Over 30 works by acclaimed British contemporary artist Richard Caldicott, many of which have never been exhibited before, will go on display at Atlas Gallery this week. The exhibition will celebrate Caldicott’s 30-Year career, gathering an exciting variety of works in all media, shown together for the first time. From early photographs through to his recent prints and paintings, the show will illustrate the sustained innovation and experimentation within his unique personal aesthetic.
RICHARD CALDICOTT Orange Flask, 1996
Working and shifting across mediums – photography, drawing and painting – Caldicott’s work is inextricably linked through its minimal aesthetic and focus. His early photographs of precise arrangements of Tupperware and everyday objects placed like trophies against painted backdrops are striking compositions of chromatic colour and form. The use and elevation of these usually mundane, household objects in these photographs result in an interplay between luminosity and intensity, transparency and saturation – as visible in Orange Flask, 1996 and in Untitled No. 17. As in the Tupperware composition Untitled No.179, 2000 the original objects are often abstracted from their context, to the point where any reference to their original nature is erased.
The visual elegance present in these early works is carried throughout Caldicott’s practice from the most minimalistic Tape Drawings to the vibrant complexity of his pen and ink-jet drawings on paper envelopes. Even his most sparse and minimal works have an architectural quality, playing with a highly-calculated use of space – partitioned, divided and sliced. In many ways, these works are reminiscent of musical notations or visualisations of sound.
The exhibition will also showcase a never before seen group of paintings – a medium that Atlas is displaying for the first time. These Perimeter Paintings reflect a use of colour and partition of space similar to his later photographic Constructions.
The geometric, rectilinear forms are spaced so they appear to jostle with a sense of movement within their interlocking, precise, and rational structure.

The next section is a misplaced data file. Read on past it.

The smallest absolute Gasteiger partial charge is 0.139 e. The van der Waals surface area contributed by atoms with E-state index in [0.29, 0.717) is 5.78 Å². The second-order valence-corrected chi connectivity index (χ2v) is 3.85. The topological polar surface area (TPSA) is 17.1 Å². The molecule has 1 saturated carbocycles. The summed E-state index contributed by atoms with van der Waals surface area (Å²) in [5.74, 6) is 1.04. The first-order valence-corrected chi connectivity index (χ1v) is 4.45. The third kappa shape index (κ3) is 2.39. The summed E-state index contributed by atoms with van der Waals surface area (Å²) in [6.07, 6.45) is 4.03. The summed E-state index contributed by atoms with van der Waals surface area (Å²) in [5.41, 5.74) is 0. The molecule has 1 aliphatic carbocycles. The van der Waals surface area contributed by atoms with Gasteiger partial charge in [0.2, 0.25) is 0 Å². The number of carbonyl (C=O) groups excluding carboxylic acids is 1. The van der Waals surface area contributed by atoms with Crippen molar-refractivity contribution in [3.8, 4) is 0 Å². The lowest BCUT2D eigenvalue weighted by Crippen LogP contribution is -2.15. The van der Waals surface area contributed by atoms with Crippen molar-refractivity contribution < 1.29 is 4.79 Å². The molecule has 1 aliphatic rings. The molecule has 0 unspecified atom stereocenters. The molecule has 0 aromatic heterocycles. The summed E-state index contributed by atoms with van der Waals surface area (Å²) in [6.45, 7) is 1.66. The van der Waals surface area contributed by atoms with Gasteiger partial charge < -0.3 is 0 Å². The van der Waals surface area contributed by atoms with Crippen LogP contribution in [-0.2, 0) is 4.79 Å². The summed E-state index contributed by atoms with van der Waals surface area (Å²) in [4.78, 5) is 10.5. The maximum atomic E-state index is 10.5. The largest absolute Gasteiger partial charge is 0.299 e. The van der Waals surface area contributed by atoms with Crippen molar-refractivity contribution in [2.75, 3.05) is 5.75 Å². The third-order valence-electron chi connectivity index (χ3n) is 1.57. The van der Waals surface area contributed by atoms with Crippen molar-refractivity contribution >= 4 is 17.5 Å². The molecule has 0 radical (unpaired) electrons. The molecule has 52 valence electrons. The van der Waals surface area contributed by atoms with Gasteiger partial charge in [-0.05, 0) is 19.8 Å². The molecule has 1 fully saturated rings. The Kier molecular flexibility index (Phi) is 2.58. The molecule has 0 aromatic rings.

The conversation between Caldicott’s disparate works is neatly defined by art critic Derek Horton:
‘Whatever the scale of Caldicott? s works on paper they always present an expansive space combined with elements of taut linearity. The emptier the space and the more austere the formal composition, the more exquisitely luscious and sensuous is the colour of which it is made. As in all Caldicott? s work there is an elegant balance of space, form and colour in which all three are completely inter-dependent.’ (Derek Horton, “Seeing through modernism: transparency, absence and construction” in Richard Caldicott – Christopher Muller: On the Entity of Objects, Kunstmuseum Bonn, 1997)
Atlas’ retrospective on Caldicott’s captivating production demonstrates his ability to thrive in all media and underlines his unique visual signature.
Richard Caldicott 1 March – 5 May at Atlas Gallery ATLAS Gallery 49 Dorset Street, London, W1U 7NF
Richard Caldicott (born 1962) lives and works in London. He graduated from Royal College of Art, London (1987) his work has been the subject of more than 20 exhibitions across Europe and the US. Caldicott’s work is the subject of several monographs and is held in numerous public and private collections including the Kunstmuseum, Bonn, Museum im Kulturspeicher, Würzburg; the Davis Lisboa Mini-Museum of Contemporary Art in Barcelona.
Sir Elton John has consistently championed Caldicott’s work which is also part of his collection.